More Great Links
- AAA. "Auto Accident Tips." (March 25, 2012) http://webcache.googleusercontent.com/search?q=cache:CPxqTW92KPoJ:www.calif.aaa.com/en-ca/driving-resources/Pages/accident-tips.aspx
- Bailey, Ronald. "Don't Be Terrorized." Reason Online. Aug. 11, 2006 (April 3, 2012) http://reason.com/archives/2006/08/11/dont-be-terrorized
- California DMV. "Vehicle Collisons!" (March 25, 2012) http://dmv.ca.gov/pubs/brochures/fast_facts/ffdl16.htm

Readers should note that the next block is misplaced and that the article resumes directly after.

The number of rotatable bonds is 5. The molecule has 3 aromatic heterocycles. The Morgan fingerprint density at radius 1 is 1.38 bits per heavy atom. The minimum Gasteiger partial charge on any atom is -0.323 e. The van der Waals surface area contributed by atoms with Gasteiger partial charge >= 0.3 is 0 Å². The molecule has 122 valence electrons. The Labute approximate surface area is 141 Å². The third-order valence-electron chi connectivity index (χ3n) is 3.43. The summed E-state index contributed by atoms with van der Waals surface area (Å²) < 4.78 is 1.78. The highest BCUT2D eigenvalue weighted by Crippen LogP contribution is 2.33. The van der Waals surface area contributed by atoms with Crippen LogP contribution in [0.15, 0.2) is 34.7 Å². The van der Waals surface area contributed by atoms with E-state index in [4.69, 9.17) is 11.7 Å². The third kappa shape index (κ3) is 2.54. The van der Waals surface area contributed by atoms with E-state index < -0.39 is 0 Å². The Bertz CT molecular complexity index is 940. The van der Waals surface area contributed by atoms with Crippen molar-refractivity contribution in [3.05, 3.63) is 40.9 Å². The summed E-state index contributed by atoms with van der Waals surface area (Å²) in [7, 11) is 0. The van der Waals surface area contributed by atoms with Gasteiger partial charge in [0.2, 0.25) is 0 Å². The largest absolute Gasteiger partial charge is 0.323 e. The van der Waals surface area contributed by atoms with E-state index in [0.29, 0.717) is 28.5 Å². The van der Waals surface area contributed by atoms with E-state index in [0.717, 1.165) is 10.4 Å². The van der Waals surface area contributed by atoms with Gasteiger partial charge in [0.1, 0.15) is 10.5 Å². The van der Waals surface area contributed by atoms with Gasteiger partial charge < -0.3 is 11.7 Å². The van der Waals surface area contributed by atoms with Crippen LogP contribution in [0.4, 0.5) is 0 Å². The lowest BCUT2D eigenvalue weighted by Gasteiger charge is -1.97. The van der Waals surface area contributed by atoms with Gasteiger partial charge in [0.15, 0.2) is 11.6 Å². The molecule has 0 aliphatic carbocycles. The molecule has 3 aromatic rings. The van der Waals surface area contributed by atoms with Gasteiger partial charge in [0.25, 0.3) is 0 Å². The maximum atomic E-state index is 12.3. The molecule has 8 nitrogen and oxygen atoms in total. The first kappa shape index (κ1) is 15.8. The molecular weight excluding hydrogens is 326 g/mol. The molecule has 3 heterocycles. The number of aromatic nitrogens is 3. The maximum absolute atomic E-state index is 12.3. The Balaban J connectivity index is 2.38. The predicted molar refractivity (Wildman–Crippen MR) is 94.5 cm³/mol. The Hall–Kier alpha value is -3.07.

- FindLaw. "After a Car Accident: First Steps." (March 27, 2012) http://injury.findlaw.com/car-accident/personal-injury-first-car-accident.html
- Insure. "What to do after a car accident." (March 24, 2012) http://www.insure.com/car-insurance/after-car-crash.html
- Novak, Chrissy. "Automobile Accident Fraud." National Insurance Crime Bureau." (March 30, 2012) http://www.nicbtraining.org/Auto_Accident_Fraud.pdf
- Reed, Philip. "What to Do After a Car Accident." Edmunds.com. May 5, 2009 (March 26, 2012) http://www.edmunds.com/car-safety/what-to-do-after-a-car-accident.html